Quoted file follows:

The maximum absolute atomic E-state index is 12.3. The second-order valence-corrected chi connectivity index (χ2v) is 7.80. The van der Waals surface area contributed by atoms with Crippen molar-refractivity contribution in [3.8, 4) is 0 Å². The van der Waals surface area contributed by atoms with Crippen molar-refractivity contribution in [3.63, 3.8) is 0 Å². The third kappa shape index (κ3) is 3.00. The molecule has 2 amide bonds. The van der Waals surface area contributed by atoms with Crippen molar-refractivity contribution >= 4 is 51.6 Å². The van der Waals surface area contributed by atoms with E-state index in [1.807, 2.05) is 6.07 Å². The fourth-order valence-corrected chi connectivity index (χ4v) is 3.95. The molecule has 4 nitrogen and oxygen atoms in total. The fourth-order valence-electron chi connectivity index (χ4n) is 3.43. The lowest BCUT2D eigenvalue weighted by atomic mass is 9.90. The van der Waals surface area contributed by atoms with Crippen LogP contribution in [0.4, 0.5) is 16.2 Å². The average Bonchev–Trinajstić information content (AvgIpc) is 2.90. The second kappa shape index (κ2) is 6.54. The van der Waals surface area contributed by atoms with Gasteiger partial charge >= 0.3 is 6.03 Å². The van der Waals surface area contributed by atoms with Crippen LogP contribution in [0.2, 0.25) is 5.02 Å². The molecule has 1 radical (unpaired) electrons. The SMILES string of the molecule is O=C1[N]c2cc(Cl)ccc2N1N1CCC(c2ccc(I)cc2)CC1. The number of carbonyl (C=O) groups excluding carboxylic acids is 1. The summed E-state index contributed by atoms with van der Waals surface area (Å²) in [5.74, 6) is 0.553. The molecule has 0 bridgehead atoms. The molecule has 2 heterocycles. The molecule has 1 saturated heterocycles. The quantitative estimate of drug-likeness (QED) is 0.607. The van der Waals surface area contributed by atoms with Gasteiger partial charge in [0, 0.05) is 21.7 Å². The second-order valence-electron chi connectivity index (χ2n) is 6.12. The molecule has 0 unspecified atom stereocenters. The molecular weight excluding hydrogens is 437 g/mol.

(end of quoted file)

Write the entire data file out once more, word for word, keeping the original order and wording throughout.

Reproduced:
The maximum absolute atomic E-state index is 12.3. The second-order valence-corrected chi connectivity index (χ2v) is 7.80. The van der Waals surface area contributed by atoms with Crippen molar-refractivity contribution in [3.8, 4) is 0 Å². The van der Waals surface area contributed by atoms with Crippen molar-refractivity contribution in [3.63, 3.8) is 0 Å². The third kappa shape index (κ3) is 3.00. The molecule has 2 amide bonds. The van der Waals surface area contributed by atoms with Crippen molar-refractivity contribution >= 4 is 51.6 Å². The van der Waals surface area contributed by atoms with E-state index in [1.807, 2.05) is 6.07 Å². The fourth-order valence-corrected chi connectivity index (χ4v) is 3.95. The molecule has 4 nitrogen and oxygen atoms in total. The fourth-order valence-electron chi connectivity index (χ4n) is 3.43. The lowest BCUT2D eigenvalue weighted by atomic mass is 9.90. The van der Waals surface area contributed by atoms with Crippen LogP contribution in [0.4, 0.5) is 16.2 Å². The average Bonchev–Trinajstić information content (AvgIpc) is 2.90. The second kappa shape index (κ2) is 6.54. The van der Waals surface area contributed by atoms with Gasteiger partial charge >= 0.3 is 6.03 Å². The van der Waals surface area contributed by atoms with Crippen LogP contribution in [0.2, 0.25) is 5.02 Å². The molecule has 1 radical (unpaired) electrons. The SMILES string of the molecule is O=C1[N]c2cc(Cl)ccc2N1N1CCC(c2ccc(I)cc2)CC1. The number of carbonyl (C=O) groups excluding carboxylic acids is 1. The summed E-state index contributed by atoms with van der Waals surface area (Å²) in [5.74, 6) is 0.553. The molecule has 0 bridgehead atoms. The molecule has 2 heterocycles. The molecule has 1 saturated heterocycles. The quantitative estimate of drug-likeness (QED) is 0.607. The van der Waals surface area contributed by atoms with Gasteiger partial charge in [0, 0.05) is 21.7 Å². The second-order valence-electron chi connectivity index (χ2n) is 6.12. The molecule has 0 unspecified atom stereocenters. The molecular weight excluding hydrogens is 437 g/mol.